Towne toasts Arndt’s success

Posted by · 1:57 pm · November 13th, 2010

I had the loveliest time last night at a reception in honor of “Toy Story 3” writer Michael Arndt hosted by the great Robert Towne.  The night began to wrap up and with nearly all guests having left, things segued to the hotel bar as USA Today’s Anthony Breznican, director Lee Unkrich, composer Michael Giacchino, Arndt and I ended up hunkered down talking the night away.

It’s a conversation that remains happily off the record, but spending a solid hour or two talking with Arndt about the craft and mechanics of screenwriting is something I’ll always cherish.  Firstly, here is a guy (we first met four years ago during the “Little Miss Sunshine” ride) well aware of the luck he’s stumbled into and so modest and borderline embarrassed by his success that you just can’t help but root for him.  But the passion he has for the form is an absolute treat for anyone interested in being a writer.

Unkrich, meanwhile, has the most undying passion for Stanley Kubrick and, specifically, “The Shining” (his favorite film, and one referenced a number of times in the film).  He flashed a number of photos on his iPhone of collectibles from the film that he’s been accruing as of late (one of them being the axe Jack Nicholson wields in the film’s most famous sequence) and recalled his trip to London’s Stanley Kubrick Archive.

Giacchino, meanwhile, is just the most unassuming Jersey boy you could imagine.  We spoke last year on the phone regarding “Up,” but this was the first time we’d met face to face.  He talked giddily, along with Unkrich, about visiting the baby blue barn at Skywalker Ranch containing countless props and pieces of “Star Wars” and Indiana Jones lore as if they had visited Mecca and circled the Kaaba seven times.  I’ll admit to being a bit jealous at a photo of the composer next to the Ark of the Covenant from “Raiders of the Lost Ark.”

When you talk to these guys, the love and enthusiasm for filmmaking and movies in general bubbles to the surface in every exchange.  When people talk about Pixar, it begins to sound like Utopia, too good to be true, but it’s a collection of like minds obsessed with telling stories and above all, in love with the process of making those stories great.  Arndt says he couldn’t believe a place like that existed when he first went there a number of years ago, and the experience has clearly moved him and changed the way he perceives his craft.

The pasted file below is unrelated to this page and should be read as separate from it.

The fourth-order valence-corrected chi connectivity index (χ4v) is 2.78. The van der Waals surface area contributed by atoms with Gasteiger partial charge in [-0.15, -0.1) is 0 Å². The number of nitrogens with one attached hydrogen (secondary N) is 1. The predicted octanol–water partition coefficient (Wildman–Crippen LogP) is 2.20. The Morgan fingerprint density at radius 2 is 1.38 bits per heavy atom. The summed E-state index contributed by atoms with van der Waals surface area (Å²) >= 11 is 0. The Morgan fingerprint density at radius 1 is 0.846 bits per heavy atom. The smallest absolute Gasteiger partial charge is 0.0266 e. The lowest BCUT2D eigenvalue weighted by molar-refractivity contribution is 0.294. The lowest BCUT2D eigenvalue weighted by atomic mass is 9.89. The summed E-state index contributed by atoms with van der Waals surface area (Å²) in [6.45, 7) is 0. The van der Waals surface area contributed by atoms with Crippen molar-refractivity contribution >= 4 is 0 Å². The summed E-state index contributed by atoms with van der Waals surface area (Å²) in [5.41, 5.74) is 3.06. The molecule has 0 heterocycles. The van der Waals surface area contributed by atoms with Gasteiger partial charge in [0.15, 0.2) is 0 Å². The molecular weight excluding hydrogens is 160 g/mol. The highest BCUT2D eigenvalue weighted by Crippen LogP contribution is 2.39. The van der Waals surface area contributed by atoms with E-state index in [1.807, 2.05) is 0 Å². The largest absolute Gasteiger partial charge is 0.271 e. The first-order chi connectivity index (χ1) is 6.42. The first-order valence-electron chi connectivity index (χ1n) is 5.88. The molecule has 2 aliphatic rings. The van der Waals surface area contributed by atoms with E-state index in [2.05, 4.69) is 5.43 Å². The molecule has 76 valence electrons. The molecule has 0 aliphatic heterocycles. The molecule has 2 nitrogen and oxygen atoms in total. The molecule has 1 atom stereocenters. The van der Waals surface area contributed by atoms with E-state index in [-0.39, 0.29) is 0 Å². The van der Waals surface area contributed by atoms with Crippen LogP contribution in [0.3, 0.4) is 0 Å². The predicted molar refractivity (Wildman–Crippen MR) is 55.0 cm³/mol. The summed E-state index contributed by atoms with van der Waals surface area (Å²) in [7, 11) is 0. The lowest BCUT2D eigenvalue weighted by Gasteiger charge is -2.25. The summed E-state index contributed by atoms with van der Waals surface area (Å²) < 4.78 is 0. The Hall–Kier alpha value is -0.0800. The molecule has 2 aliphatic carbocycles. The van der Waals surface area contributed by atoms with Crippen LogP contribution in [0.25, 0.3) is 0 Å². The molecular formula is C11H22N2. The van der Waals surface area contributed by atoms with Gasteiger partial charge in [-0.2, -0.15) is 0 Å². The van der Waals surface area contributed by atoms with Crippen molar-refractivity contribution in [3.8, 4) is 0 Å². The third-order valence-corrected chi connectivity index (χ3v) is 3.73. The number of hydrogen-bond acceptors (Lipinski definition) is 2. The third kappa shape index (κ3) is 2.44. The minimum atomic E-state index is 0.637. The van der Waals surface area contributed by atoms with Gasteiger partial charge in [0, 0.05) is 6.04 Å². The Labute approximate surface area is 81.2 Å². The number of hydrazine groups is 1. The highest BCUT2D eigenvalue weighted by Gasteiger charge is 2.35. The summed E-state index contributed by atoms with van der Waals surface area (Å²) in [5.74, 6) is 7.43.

Earlier in the evening, Ardnt took center stage to thank Towne for hosting the evening and for giving him his first job in the business working on a script.  It had to be heady stuff getting your first gig from the writer of what is largely considered one of the great screenplays of all time (“Chinatown”).

A wonderful night overall.  And much preferred to the stuffy reception meet-and-greets that pepper the awards season landscape.

[Photo: Hollywood-Elsewhere]




→ 5 Comments Tags: , , , , , , , , | Filed in: Daily

5 responses so far

  • 1 11-13-2010 at 2:45 pm

    Jim T said...

    I’m real happy for you and Imma let ya finish but….

    Are you kidding me?? Was that to make us jealous? Because I totally am!

    Anyway, if you want to share nothing, I’ll have to respect that. Though I don’t want to :p

    But I’d love it if you shared something from what you heard about that “craft and mechanics of screenwriting”.

  • 2 11-13-2010 at 3:48 pm

    Dan Ang said...

    Seconded!

  • 3 11-13-2010 at 6:35 pm

    rosengje said...

    Ooh I hope you asked Arndt for some inside scoop on the Writer’s Roundtable.

  • 4 11-13-2010 at 6:50 pm

    Kristopher Tapley said...

    We did talk about the roundtable. He wasn’t uncomfortable or anything but he was happy to stay out of it. He’s a modest, soft-spoken guy, in any case.

    As for the chat, it was really just mechanics stuff, philosophies on what your main characters should really be facing on second act breaks, techniques on outlining, etc.

  • 5 11-15-2010 at 7:13 am

    Sean O'Connell said...

    For those who appreciate that type of technical breakdown, there’s a great feature on the TOY STORY 3 Blu-ray that breaks down the screenwriting approach to a handful of Pixar films. It was very informative.